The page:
In Conversation With . . .
Wanda Waterman St. Louis
Volume 25 Issue 12 2017-03-24
Todd Snider is a singer-songwriter based in East Nashville, Tennessee. His songs are mostly gritty down-home narratives about losers, low-lifes, and mice that roar.
Snider plans to release his next album, The Excitement Plan, June 9 on Yep Roc. Read the Voice review of his latest CD, Peace Queer, in this issue.
Life and Times of a Sofa Circuiteer
I grew up in Beaverton, Oregon. The neighbourhood was called Raleigh Hills. It’s beautiful there. My family was jockey, republican. We were also kinda rich ‘til I was 15. Then we went bankrupt and lost everything. My father took a job in Houston.
I stayed there about a month and a half. Then my dad had to drive back to Portland for business and said I could ride with him so I could see my friends. My plan was to get there and run away and I did. That was right before my junior year in high school. I was not estranged from my family though—they were okay with it. From there on it was sorta what I call the sofa circuit.
I didn’t grow up around music and still can’t read it or write it. I learned guitar when I was about 19, from following Jerry Jeff Walker around and watching his hands. At the time I was in Texas, where almost everybody plays guitar, so lots of people helped me, too.
I just picked it up because it seemed like Jerry Jeff was singing about the sofa circuit, which I thought I had the experience to do. It also seemed like a way to improve myself as a sofa circuiteer, and it did. It’s a lot easier to bum a couch if you can play a few songs. And if the songs are about bumming the couch everybody gets excited. Next thing you know you’re bumming boat rides and shit.
How did you learn to find so much beauty, humour, and joy in such squalid scenarios?
From being in squalid scenarios, I suppose, and trying to find those things for myself or see them in my friends. I don’t usually do fiction stuff.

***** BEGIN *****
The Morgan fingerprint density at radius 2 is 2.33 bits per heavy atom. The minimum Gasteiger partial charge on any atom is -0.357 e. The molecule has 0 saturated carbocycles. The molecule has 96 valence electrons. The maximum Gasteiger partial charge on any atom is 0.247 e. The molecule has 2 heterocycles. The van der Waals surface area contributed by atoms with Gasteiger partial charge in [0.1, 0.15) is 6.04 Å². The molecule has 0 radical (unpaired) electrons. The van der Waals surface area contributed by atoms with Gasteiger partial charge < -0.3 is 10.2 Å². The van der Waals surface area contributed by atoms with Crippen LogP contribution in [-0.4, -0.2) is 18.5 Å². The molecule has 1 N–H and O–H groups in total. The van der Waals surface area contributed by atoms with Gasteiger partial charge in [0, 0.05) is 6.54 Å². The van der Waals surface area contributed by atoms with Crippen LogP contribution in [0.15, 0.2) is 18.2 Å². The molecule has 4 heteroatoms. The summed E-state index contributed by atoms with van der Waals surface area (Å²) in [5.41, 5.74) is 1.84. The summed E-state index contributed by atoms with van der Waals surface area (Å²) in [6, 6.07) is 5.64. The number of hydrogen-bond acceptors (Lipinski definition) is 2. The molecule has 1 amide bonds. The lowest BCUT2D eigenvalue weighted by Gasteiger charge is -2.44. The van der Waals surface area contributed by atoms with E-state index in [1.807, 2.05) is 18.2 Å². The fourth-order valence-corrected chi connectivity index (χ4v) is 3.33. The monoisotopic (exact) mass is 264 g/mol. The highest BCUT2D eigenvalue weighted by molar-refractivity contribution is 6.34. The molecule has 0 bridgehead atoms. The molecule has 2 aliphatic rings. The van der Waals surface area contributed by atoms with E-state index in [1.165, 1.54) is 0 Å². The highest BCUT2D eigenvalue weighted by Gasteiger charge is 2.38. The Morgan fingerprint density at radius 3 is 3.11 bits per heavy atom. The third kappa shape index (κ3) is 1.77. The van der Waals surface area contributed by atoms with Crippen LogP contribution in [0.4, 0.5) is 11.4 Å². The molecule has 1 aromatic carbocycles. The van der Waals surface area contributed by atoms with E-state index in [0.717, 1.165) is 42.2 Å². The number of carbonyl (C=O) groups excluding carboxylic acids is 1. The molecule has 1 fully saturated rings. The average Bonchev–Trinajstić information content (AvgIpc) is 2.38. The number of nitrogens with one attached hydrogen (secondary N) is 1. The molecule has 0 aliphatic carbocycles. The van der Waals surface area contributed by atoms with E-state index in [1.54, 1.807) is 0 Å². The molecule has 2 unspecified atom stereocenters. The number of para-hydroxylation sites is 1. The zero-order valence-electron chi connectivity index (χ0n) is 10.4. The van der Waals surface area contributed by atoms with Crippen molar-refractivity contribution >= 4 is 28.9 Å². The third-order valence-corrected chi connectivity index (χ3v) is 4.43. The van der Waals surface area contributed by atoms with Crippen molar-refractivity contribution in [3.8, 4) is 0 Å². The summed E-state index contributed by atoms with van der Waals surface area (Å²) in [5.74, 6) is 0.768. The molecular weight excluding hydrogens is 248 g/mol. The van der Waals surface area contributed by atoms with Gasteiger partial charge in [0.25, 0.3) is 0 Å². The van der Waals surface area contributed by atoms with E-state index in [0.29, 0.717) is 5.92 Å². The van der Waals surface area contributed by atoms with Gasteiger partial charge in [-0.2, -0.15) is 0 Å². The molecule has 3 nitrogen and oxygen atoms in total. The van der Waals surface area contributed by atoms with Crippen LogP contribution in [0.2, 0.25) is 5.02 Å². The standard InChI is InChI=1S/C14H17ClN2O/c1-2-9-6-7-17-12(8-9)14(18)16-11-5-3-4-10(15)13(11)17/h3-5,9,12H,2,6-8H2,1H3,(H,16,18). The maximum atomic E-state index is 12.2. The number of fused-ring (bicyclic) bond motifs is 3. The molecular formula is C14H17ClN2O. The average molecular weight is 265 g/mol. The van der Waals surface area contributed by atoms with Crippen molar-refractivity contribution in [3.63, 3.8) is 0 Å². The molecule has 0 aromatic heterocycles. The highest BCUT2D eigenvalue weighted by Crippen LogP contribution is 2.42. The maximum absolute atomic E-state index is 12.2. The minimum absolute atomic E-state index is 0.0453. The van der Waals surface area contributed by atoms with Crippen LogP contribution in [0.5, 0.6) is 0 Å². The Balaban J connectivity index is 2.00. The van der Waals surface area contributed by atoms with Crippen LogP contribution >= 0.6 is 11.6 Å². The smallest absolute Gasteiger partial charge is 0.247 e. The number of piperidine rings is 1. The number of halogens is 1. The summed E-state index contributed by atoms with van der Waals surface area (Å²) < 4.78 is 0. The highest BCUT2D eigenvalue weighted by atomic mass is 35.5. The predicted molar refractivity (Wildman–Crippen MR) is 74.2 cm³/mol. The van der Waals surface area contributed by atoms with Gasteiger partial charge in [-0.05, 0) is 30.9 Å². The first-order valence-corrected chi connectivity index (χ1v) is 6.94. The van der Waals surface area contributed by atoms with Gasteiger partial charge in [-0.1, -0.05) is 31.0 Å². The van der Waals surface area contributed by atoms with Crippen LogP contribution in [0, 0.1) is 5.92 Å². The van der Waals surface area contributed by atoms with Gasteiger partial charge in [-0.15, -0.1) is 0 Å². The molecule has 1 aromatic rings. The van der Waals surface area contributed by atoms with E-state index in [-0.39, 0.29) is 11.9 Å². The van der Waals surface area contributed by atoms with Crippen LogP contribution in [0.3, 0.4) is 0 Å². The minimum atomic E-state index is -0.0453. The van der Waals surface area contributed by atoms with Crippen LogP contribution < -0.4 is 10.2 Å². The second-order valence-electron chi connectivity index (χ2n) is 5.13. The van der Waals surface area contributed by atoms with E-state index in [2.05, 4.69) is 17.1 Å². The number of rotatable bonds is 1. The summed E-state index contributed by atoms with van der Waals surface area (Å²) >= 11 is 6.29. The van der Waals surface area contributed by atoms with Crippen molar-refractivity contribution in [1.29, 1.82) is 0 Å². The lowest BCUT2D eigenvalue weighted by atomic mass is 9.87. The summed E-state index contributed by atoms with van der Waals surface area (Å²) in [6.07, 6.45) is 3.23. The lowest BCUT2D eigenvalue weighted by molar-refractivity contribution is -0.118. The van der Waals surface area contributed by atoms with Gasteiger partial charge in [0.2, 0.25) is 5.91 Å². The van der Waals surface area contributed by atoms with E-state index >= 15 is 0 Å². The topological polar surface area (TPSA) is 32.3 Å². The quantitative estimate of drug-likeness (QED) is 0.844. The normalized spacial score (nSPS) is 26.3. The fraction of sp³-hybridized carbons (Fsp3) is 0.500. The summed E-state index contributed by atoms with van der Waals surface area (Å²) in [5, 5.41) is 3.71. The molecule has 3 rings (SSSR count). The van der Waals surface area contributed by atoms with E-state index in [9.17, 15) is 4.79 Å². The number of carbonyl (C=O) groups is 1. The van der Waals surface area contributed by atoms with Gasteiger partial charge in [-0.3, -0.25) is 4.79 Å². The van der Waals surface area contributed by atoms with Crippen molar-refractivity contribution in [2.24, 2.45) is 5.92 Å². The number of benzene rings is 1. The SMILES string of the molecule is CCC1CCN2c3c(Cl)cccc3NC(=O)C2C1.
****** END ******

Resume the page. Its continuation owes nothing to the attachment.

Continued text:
Can you describe the process you generally undergo when you write a song?
It takes months and sometimes a year or more. And I do it every day, first thing in the morning, and then a few more times throughout the day. Just kinda compulsively, like cigarettes. Most of the songs I work on get thrown out or go unfinished.
Can you describe the development of “Is This Thing Working?”
It began as an attempt at an analogy of the war on terror. This story was my first draft analogy of it. A second, more educated draft would have required too much research and I didn’t want to do that. I also thought by that time that the story itself no longer needed to be an analogy of anything to interest me. So I kept at it and finished it that way.
Now to me it’s this story song that just kinda comes on like it might be two story songs, which I dig more than what I set out to do. It took a long time to do the words and even longer to figure out that there wasn’t music.
What do you need in your life in order to be creative?
Are there any books, albums, or films which have been landmarks in your life?
Tao Te Ching about 10 years ago, Jerry Jeff Walker, Gypsy Songman, about 20 years ago. Where the Buffalo Roam with Bill Murray about 30 years ago. That’s pretty much my act.
What is it like to be a subversive songwriter in the American South?
It’s very muggy in the summer here in the buckle of the Bible belt but I live in one of the many little bubbles we have hidden throughout the South.
My town is East Nashville. It’s hippy town. All the major Southern towns have a side that’s hippy town.
Most of my shows are in that part of the Southern towns and I try to stay on that side of town wherever I am.
Do you hold to any political ideology or religious beliefs?
My political ideology is that political ideologies are alright. And my religious belief is that religious beliefs are alright, too. I get my philosophy on this from Arlo Guthrie, who said that his philosophy on philosophy was that philosophy was alright—immediately, somehow, making him my president and my pastor for life whether he was up for it or not.
What music have you been listening to lately?
Mostly ‘50s rock and roll and some early ‘60s garage rock and roll. Not records, just songs. I just figured out iTunes and iPods last year and adore them both. I’ve been listening to Miles Davis a lot in the tub lately too but that’s on a normal old record.
What do you like to do to unwind?
To unwind I like to be with my wife at my house, build a fire in the backyard, throw a bunch of garlic on it, play with my dog Cowboy Jim, and get stinking drunk.
Are you coming to Canada anytime soon?
I hope so.
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